Continue reading


Alex Laskey at TED

In a number of my workshops and presentations I’ve used the example of some research into the power of harnessing social norms to drive energy efficiency. And also how these same norms can have unexpected rebound effects. In preparation of a workshop I’m running in a few weeks’ time I came across Alex Laskey’s fantastic talk on the subject. Well worth a watch—he does a fantastic job of explaining how it all works and what they’ve found.

Business 2.0, Design, Sustainability

What will replace A Better Place?

A Better Place battery swap station

I was disappointed to learn about the liquidation of electric car infrastructure provider A Better Place earlier today.

I really admired Shai Agassi’s vision for this business, and have highlighted it as a great example of both social innovation/shared value (business with a social/environmental benefit at its heart) and design thinking (replicating the convenience/experience of a service station for the electric vehicle age) in presentations and workshops that I’ve facilitated. Naysayers will no doubt latch on to this event as reasoning for a) why social innovation/shared value doesn’t work and/or b) why electric vehicles are not going to succeed (case in point).

They externalised and amortised one of the key drivers of higher costs of electric cars (commentary I’ve seen puts the battery at about 20–30% of the cost of the vehicle). The model also presented real business incentives to improve longevity and management of battery technology waste due to the side-effects of product service systems. Batteries could be more easily rolled out to customers over time as well, as new technology came to market without modification to the vehicle.

I also admired the multi-faceted nature of the business—which proposed not only technology for battery swapping, but also more general charging infrastructure. I saw an interview with Agassi where he described A Better Place not as a charging or battery company, but as an energy company. They saw the potential for electric cars playing a significant role in smart grid infrastructure—a vision much broader than just cars.

The article linked at the outset of this post doesn’t go into a lot of detail, other than to suggest public uptake of electric vehicles was slower than anticipated, and gaining automotive supplier support was a key barrier.

It’s perhaps ironic that a company set up to remove one of the key barriers to electric vehicle sales—the “range anxiety” issue—was unable to get sufficient support from automotive manufactures, who report lower-than-expected uptake of electric vehicles as a reason not to invest more. Seems like a classic chicken and egg conundrum, that A Better Place was looking to solve and externalise for the manufacturers. Given only one vehicle manufacturer—Nissan Renault—got behind the initiative, it does beg the question just how serious car companies are about really advancing this market. That said, even leader Tesla Motors hadn’t gotten behind the approach, as far as I know, and they certainly can’t be accused of not promoting/supporting an electric vehicle future. (I would be especially interested in Tesla’s comment/take on A Better Place’s closure.)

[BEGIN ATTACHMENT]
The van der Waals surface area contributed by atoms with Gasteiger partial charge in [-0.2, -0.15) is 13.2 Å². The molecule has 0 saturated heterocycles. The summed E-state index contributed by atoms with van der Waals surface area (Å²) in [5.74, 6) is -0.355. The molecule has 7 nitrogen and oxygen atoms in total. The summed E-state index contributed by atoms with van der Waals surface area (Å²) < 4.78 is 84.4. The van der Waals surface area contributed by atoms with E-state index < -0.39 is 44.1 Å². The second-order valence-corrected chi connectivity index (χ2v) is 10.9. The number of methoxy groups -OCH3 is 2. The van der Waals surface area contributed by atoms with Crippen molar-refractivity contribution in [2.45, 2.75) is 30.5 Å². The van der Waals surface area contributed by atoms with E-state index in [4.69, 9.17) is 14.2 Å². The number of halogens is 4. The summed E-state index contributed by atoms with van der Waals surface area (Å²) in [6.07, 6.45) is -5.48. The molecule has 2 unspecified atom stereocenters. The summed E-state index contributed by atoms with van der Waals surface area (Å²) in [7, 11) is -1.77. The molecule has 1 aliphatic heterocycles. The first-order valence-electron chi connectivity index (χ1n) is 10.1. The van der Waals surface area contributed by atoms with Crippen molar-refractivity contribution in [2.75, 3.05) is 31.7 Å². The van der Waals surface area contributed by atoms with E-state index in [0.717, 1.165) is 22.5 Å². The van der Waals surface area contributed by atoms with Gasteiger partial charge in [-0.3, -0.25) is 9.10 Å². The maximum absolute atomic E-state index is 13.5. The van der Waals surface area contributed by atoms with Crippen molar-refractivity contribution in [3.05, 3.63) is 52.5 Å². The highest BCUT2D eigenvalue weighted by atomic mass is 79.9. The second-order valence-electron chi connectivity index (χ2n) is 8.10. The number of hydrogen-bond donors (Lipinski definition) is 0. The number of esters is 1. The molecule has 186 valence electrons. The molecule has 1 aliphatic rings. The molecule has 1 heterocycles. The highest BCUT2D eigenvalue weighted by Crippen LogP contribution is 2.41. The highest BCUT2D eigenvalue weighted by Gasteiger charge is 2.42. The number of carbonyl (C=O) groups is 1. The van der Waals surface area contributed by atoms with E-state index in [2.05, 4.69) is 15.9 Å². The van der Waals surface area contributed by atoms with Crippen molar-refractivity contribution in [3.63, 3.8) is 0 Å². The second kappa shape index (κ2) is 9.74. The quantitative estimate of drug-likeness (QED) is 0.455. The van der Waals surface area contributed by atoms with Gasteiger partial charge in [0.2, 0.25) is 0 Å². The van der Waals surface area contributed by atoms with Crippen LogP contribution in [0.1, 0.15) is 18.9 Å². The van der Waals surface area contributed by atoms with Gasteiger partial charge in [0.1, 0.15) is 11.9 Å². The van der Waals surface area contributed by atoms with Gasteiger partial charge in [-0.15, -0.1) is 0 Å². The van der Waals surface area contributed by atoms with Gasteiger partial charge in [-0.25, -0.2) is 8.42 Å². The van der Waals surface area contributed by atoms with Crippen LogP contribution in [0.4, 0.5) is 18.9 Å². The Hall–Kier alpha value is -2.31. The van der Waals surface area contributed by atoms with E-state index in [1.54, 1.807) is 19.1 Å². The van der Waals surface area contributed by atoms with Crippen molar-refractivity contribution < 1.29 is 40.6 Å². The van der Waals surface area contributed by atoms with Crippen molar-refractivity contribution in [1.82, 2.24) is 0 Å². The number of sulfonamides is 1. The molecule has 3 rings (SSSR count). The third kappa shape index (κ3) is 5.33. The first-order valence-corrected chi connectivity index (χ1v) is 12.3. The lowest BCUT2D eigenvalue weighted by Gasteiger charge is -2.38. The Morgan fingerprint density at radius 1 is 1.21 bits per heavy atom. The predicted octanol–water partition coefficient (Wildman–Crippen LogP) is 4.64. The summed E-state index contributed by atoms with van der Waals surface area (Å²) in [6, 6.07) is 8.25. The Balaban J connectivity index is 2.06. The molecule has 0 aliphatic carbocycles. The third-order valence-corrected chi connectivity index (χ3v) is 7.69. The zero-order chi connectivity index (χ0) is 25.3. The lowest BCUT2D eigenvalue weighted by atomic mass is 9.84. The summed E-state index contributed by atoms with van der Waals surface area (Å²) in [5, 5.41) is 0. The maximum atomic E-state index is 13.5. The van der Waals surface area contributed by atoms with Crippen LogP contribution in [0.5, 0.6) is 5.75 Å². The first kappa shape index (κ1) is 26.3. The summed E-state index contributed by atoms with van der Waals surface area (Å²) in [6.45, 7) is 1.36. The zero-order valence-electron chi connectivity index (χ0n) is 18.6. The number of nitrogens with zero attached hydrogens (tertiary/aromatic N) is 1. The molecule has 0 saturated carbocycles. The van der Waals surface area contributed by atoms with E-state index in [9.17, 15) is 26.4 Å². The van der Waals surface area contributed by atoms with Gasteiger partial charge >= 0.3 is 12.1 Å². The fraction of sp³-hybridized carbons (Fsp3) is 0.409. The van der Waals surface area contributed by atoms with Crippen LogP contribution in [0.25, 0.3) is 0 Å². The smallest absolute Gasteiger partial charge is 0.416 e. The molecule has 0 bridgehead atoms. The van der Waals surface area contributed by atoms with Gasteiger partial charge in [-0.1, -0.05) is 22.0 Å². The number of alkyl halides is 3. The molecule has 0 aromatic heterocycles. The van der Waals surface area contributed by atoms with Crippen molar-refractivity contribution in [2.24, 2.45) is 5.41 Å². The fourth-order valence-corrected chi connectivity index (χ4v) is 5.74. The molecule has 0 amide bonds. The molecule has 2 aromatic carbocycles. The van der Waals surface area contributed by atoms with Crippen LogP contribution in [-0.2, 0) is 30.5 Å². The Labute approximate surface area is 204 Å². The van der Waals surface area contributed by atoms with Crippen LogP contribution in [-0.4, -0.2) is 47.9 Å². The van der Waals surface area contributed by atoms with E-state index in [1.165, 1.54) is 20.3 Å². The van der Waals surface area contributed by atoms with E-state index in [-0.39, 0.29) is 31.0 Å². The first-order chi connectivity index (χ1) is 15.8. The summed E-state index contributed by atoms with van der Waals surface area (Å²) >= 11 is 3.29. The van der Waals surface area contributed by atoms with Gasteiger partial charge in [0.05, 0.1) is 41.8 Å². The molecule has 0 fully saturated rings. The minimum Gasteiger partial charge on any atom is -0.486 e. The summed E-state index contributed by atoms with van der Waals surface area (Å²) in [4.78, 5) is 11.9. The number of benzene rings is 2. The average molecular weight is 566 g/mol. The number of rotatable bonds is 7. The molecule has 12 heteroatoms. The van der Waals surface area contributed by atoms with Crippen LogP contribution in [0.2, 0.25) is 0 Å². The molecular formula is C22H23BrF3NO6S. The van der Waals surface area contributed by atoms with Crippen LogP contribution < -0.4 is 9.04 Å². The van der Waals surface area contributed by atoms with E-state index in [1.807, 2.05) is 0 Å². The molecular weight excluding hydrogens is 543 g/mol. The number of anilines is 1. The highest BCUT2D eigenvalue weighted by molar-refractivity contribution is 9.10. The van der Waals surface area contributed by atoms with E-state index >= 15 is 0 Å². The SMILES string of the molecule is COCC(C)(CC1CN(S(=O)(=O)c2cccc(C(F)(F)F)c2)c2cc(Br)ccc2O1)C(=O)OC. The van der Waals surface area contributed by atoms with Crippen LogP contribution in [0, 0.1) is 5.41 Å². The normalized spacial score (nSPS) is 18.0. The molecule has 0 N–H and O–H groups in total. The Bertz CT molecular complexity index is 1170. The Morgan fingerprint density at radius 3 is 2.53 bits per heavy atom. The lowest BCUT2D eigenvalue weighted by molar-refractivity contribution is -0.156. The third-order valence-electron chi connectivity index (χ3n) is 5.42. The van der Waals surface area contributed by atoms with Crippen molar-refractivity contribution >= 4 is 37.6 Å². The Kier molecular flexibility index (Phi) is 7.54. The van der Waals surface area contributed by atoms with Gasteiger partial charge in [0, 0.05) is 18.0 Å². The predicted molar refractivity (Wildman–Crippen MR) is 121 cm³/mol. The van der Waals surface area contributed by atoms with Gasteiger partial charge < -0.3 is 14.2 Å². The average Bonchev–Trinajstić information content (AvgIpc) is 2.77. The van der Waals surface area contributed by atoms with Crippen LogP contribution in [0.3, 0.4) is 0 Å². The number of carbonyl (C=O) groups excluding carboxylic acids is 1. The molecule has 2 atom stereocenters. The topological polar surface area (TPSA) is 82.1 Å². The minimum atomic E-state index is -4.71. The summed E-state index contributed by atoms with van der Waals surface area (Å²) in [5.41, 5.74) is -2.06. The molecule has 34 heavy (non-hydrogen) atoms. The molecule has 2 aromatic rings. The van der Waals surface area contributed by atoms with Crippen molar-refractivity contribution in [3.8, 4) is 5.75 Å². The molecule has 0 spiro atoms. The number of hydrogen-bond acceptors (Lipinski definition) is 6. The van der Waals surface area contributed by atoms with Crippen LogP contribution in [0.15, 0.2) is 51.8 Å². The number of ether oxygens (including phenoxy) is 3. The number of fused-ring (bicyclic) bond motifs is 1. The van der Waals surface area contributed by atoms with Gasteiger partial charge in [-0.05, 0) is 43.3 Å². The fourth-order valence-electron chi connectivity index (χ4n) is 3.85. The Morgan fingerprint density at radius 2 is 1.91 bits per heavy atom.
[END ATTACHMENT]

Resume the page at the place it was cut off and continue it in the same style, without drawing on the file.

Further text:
I suspect the biggest problem was simply trying to launch too early to support an immature industry. That is to say they were simply ahead of their time. Electric vehicle technology is in its relative infancy, and standards and technologies are evolving rapidly. I suspect it was difficult to get manufacturers to commit to a standard given the many different configurations and challenges related to A Better Place’s approach. Battery technology, in particular, is rapidly evolving.

And placement of batteries within a floor-pan is not as simple as finding a place for a petrol tank. For example, some manufacturers have layered them across the floor-pan. Others have placed them behind the seat. Others, still, have them placed in various locations across the vehicle to balance weight and driving dynamics.

I’ve not had a moment to review further commentary on the closure, so I’ll be interested to learn more in the coming weeks/months as more is written about A Better Place’s experience, as no doubt will happen. I’d love to read comment from those close to the project, with the benefit of a little distance in time, what lessons were learned.

I have said in the past I don’t think hydrogen fuel cells are coming any time soon (I see this as a bit of a red herring—a future that will perpetually “just around the corner” to give manufacturers and excuse for not backing alternatives). And while battery technology is improving at a rapid clip, it will be some time before charge times reduce to minutes, instead of hours. Short of a miracle breakthrough (which is a potential, but still not something we can “bank” on). Will charge time become a non-issue as range increases? I don’t think it will—certainly not in the public’s perception.

So something like A Better Place will be needed if electric vehicles are to achieve widespread up-take in a non-urban/fleet environment, even in the short term. Given A Better Place’s experience, I’m wondering what new venture/approach will step up to take its place?